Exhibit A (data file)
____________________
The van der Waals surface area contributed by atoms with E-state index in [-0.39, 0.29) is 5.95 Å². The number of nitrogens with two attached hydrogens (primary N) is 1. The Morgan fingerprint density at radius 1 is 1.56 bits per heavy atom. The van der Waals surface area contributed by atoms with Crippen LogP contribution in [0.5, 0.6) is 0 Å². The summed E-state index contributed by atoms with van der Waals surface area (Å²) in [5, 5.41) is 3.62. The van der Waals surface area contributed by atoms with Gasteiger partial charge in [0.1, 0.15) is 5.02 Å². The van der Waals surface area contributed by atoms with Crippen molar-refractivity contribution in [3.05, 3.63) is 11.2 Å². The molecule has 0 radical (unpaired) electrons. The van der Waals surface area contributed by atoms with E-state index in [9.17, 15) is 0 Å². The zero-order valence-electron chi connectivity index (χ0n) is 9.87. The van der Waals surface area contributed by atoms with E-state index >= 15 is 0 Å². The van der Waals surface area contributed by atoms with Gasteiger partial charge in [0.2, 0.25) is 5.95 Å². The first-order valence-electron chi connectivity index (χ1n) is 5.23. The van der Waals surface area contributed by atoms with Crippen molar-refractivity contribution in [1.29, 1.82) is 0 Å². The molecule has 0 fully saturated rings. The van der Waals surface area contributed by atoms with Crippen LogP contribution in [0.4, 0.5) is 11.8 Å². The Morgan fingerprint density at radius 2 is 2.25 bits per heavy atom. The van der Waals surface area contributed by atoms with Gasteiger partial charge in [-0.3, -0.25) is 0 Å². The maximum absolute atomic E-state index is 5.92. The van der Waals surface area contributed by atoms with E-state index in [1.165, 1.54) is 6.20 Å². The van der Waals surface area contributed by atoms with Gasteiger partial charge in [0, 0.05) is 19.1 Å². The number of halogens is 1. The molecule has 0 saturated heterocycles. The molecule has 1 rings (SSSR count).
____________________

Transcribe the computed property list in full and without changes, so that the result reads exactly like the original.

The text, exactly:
The van der Waals surface area contributed by atoms with E-state index in [-0.39, 0.29) is 5.95 Å². The number of nitrogens with two attached hydrogens (primary N) is 1. The Morgan fingerprint density at radius 1 is 1.56 bits per heavy atom. The van der Waals surface area contributed by atoms with Crippen LogP contribution in [0.5, 0.6) is 0 Å². The summed E-state index contributed by atoms with van der Waals surface area (Å²) in [5, 5.41) is 3.62. The van der Waals surface area contributed by atoms with Gasteiger partial charge in [0.1, 0.15) is 5.02 Å². The van der Waals surface area contributed by atoms with Crippen molar-refractivity contribution in [3.05, 3.63) is 11.2 Å². The molecule has 0 radical (unpaired) electrons. The van der Waals surface area contributed by atoms with E-state index in [9.17, 15) is 0 Å². The zero-order valence-electron chi connectivity index (χ0n) is 9.87. The van der Waals surface area contributed by atoms with E-state index >= 15 is 0 Å². The van der Waals surface area contributed by atoms with Gasteiger partial charge in [0.2, 0.25) is 5.95 Å². The first-order valence-electron chi connectivity index (χ1n) is 5.23. The van der Waals surface area contributed by atoms with Crippen molar-refractivity contribution in [1.29, 1.82) is 0 Å². The molecule has 0 fully saturated rings. The van der Waals surface area contributed by atoms with Crippen LogP contribution in [0.4, 0.5) is 11.8 Å². The Morgan fingerprint density at radius 2 is 2.25 bits per heavy atom. The van der Waals surface area contributed by atoms with Gasteiger partial charge in [-0.3, -0.25) is 0 Å². The maximum absolute atomic E-state index is 5.92. The van der Waals surface area contributed by atoms with E-state index in [1.165, 1.54) is 6.20 Å². The van der Waals surface area contributed by atoms with Gasteiger partial charge in [0, 0.05) is 19.1 Å². The number of halogens is 1. The molecule has 0 saturated heterocycles. The molecule has 1 rings (SSSR count).